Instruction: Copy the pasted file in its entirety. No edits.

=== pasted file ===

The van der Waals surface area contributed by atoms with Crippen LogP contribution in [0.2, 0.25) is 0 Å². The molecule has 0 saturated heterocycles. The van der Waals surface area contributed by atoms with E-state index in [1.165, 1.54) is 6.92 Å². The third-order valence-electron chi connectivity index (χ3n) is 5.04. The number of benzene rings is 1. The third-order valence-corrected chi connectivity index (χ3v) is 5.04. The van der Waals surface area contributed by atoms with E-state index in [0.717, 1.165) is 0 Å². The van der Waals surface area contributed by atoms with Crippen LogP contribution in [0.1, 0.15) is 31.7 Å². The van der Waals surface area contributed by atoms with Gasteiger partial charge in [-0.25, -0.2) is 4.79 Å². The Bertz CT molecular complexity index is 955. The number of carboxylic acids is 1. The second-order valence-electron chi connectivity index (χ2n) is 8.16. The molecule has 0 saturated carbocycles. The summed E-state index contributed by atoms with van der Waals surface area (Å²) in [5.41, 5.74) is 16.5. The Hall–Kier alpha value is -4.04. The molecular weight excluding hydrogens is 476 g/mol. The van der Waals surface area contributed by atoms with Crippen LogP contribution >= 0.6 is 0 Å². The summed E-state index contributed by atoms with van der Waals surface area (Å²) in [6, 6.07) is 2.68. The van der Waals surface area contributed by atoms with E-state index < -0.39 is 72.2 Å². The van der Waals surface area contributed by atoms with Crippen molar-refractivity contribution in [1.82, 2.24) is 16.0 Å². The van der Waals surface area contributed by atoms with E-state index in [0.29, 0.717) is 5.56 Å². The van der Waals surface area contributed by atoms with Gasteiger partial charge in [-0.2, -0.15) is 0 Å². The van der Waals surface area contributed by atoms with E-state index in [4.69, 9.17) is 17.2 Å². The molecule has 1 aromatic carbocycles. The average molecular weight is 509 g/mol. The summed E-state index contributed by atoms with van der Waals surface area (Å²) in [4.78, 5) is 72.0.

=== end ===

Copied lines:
The van der Waals surface area contributed by atoms with Crippen LogP contribution in [0.2, 0.25) is 0 Å². The molecule has 0 saturated heterocycles. The van der Waals surface area contributed by atoms with E-state index in [1.165, 1.54) is 6.92 Å². The third-order valence-electron chi connectivity index (χ3n) is 5.04. The number of benzene rings is 1. The third-order valence-corrected chi connectivity index (χ3v) is 5.04. The van der Waals surface area contributed by atoms with E-state index in [0.717, 1.165) is 0 Å². The van der Waals surface area contributed by atoms with Crippen LogP contribution in [0.1, 0.15) is 31.7 Å². The van der Waals surface area contributed by atoms with Gasteiger partial charge in [-0.25, -0.2) is 4.79 Å². The Bertz CT molecular complexity index is 955. The number of carboxylic acids is 1. The second-order valence-electron chi connectivity index (χ2n) is 8.16. The molecule has 0 saturated carbocycles. The summed E-state index contributed by atoms with van der Waals surface area (Å²) in [5.41, 5.74) is 16.5. The Hall–Kier alpha value is -4.04. The molecular weight excluding hydrogens is 476 g/mol. The van der Waals surface area contributed by atoms with Crippen LogP contribution >= 0.6 is 0 Å². The summed E-state index contributed by atoms with van der Waals surface area (Å²) in [6, 6.07) is 2.68. The van der Waals surface area contributed by atoms with E-state index < -0.39 is 72.2 Å². The van der Waals surface area contributed by atoms with Crippen molar-refractivity contribution in [1.82, 2.24) is 16.0 Å². The van der Waals surface area contributed by atoms with E-state index in [0.29, 0.717) is 5.56 Å². The van der Waals surface area contributed by atoms with Gasteiger partial charge in [-0.2, -0.15) is 0 Å². The van der Waals surface area contributed by atoms with E-state index in [4.69, 9.17) is 17.2 Å². The molecule has 1 aromatic carbocycles. The average molecular weight is 509 g/mol. The summed E-state index contributed by atoms with van der Waals surface area (Å²) in [4.78, 5) is 72.0.